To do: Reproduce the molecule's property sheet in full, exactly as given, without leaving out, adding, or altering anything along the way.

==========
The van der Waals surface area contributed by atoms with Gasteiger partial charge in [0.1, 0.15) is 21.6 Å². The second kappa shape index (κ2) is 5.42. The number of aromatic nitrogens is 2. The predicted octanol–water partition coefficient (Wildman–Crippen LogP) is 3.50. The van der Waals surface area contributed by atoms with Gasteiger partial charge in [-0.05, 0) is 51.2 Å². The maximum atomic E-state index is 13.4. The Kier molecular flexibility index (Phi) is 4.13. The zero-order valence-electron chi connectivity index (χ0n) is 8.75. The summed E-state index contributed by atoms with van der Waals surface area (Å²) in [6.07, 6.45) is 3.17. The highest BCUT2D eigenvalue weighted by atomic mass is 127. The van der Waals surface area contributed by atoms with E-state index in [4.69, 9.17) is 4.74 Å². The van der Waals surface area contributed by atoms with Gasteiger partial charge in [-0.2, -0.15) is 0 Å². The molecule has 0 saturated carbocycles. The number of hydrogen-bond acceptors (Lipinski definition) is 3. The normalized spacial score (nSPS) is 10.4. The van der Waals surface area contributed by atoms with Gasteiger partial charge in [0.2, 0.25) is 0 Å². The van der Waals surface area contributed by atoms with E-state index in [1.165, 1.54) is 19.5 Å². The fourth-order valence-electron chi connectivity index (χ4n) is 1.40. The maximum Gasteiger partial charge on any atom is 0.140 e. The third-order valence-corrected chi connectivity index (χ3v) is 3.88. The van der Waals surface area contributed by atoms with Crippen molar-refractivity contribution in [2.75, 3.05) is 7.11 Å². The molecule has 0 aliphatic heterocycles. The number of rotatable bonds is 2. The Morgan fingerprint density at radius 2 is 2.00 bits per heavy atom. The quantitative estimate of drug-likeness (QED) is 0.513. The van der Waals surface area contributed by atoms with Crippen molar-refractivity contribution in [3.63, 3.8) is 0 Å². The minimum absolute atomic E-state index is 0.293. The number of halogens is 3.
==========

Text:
The van der Waals surface area contributed by atoms with Gasteiger partial charge in [0.1, 0.15) is 21.6 Å². The second kappa shape index (κ2) is 5.42. The number of aromatic nitrogens is 2. The predicted octanol–water partition coefficient (Wildman–Crippen LogP) is 3.50. The van der Waals surface area contributed by atoms with Gasteiger partial charge in [-0.05, 0) is 51.2 Å². The maximum atomic E-state index is 13.4. The Kier molecular flexibility index (Phi) is 4.13. The zero-order valence-electron chi connectivity index (χ0n) is 8.75. The summed E-state index contributed by atoms with van der Waals surface area (Å²) in [6.07, 6.45) is 3.17. The highest BCUT2D eigenvalue weighted by atomic mass is 127. The van der Waals surface area contributed by atoms with E-state index in [4.69, 9.17) is 4.74 Å². The van der Waals surface area contributed by atoms with Gasteiger partial charge in [-0.2, -0.15) is 0 Å². The molecule has 0 saturated carbocycles. The number of hydrogen-bond acceptors (Lipinski definition) is 3. The normalized spacial score (nSPS) is 10.4. The van der Waals surface area contributed by atoms with Gasteiger partial charge in [0.2, 0.25) is 0 Å². The van der Waals surface area contributed by atoms with E-state index in [1.165, 1.54) is 19.5 Å². The fourth-order valence-electron chi connectivity index (χ4n) is 1.40. The maximum Gasteiger partial charge on any atom is 0.140 e. The third-order valence-corrected chi connectivity index (χ3v) is 3.88. The van der Waals surface area contributed by atoms with Crippen molar-refractivity contribution in [2.75, 3.05) is 7.11 Å². The molecule has 0 aliphatic heterocycles. The number of rotatable bonds is 2. The Morgan fingerprint density at radius 2 is 2.00 bits per heavy atom. The quantitative estimate of drug-likeness (QED) is 0.513. The van der Waals surface area contributed by atoms with Crippen molar-refractivity contribution in [3.63, 3.8) is 0 Å². The minimum absolute atomic E-state index is 0.293. The number of halogens is 3.